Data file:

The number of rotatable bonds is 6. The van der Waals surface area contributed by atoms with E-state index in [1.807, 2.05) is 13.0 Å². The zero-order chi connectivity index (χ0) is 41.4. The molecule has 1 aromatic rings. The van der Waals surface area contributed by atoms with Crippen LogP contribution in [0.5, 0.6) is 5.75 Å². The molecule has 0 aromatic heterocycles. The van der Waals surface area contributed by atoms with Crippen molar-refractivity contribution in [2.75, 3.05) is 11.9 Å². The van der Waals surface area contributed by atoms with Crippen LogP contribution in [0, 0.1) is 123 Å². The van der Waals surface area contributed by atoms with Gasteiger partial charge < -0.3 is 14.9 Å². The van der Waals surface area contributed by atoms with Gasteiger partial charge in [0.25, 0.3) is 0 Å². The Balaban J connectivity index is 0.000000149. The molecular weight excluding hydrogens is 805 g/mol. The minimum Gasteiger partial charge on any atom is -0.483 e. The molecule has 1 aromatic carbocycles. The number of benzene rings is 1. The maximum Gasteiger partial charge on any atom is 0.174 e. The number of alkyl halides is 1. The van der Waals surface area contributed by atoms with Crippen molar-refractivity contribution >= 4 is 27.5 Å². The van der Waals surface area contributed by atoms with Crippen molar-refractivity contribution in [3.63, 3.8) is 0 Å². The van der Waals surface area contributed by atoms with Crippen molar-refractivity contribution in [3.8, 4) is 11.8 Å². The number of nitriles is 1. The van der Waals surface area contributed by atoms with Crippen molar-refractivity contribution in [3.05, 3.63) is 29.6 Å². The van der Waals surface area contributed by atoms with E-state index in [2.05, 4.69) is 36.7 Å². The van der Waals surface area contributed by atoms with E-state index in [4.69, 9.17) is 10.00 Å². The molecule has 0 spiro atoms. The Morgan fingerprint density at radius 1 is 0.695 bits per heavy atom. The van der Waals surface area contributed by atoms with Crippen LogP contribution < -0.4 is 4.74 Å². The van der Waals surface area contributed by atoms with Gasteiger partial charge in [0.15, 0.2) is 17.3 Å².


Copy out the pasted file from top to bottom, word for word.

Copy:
The number of rotatable bonds is 6. The van der Waals surface area contributed by atoms with E-state index in [1.807, 2.05) is 13.0 Å². The zero-order chi connectivity index (χ0) is 41.4. The molecule has 1 aromatic rings. The van der Waals surface area contributed by atoms with Crippen LogP contribution in [0.5, 0.6) is 5.75 Å². The molecule has 0 aromatic heterocycles. The van der Waals surface area contributed by atoms with Crippen molar-refractivity contribution in [2.75, 3.05) is 11.9 Å². The van der Waals surface area contributed by atoms with Crippen LogP contribution in [0, 0.1) is 123 Å². The van der Waals surface area contributed by atoms with Gasteiger partial charge < -0.3 is 14.9 Å². The van der Waals surface area contributed by atoms with Gasteiger partial charge in [0.25, 0.3) is 0 Å². The Balaban J connectivity index is 0.000000149. The molecular weight excluding hydrogens is 805 g/mol. The minimum Gasteiger partial charge on any atom is -0.483 e. The molecule has 1 aromatic carbocycles. The number of benzene rings is 1. The maximum Gasteiger partial charge on any atom is 0.174 e. The number of alkyl halides is 1. The van der Waals surface area contributed by atoms with Crippen molar-refractivity contribution >= 4 is 27.5 Å². The van der Waals surface area contributed by atoms with Crippen molar-refractivity contribution in [3.63, 3.8) is 0 Å². The van der Waals surface area contributed by atoms with Crippen molar-refractivity contribution in [3.8, 4) is 11.8 Å². The number of nitriles is 1. The van der Waals surface area contributed by atoms with Crippen molar-refractivity contribution in [3.05, 3.63) is 29.6 Å². The van der Waals surface area contributed by atoms with E-state index in [2.05, 4.69) is 36.7 Å². The van der Waals surface area contributed by atoms with E-state index in [4.69, 9.17) is 10.00 Å². The molecule has 0 spiro atoms. The Morgan fingerprint density at radius 1 is 0.695 bits per heavy atom. The van der Waals surface area contributed by atoms with Crippen LogP contribution < -0.4 is 4.74 Å². The van der Waals surface area contributed by atoms with Gasteiger partial charge in [0.15, 0.2) is 17.3 Å².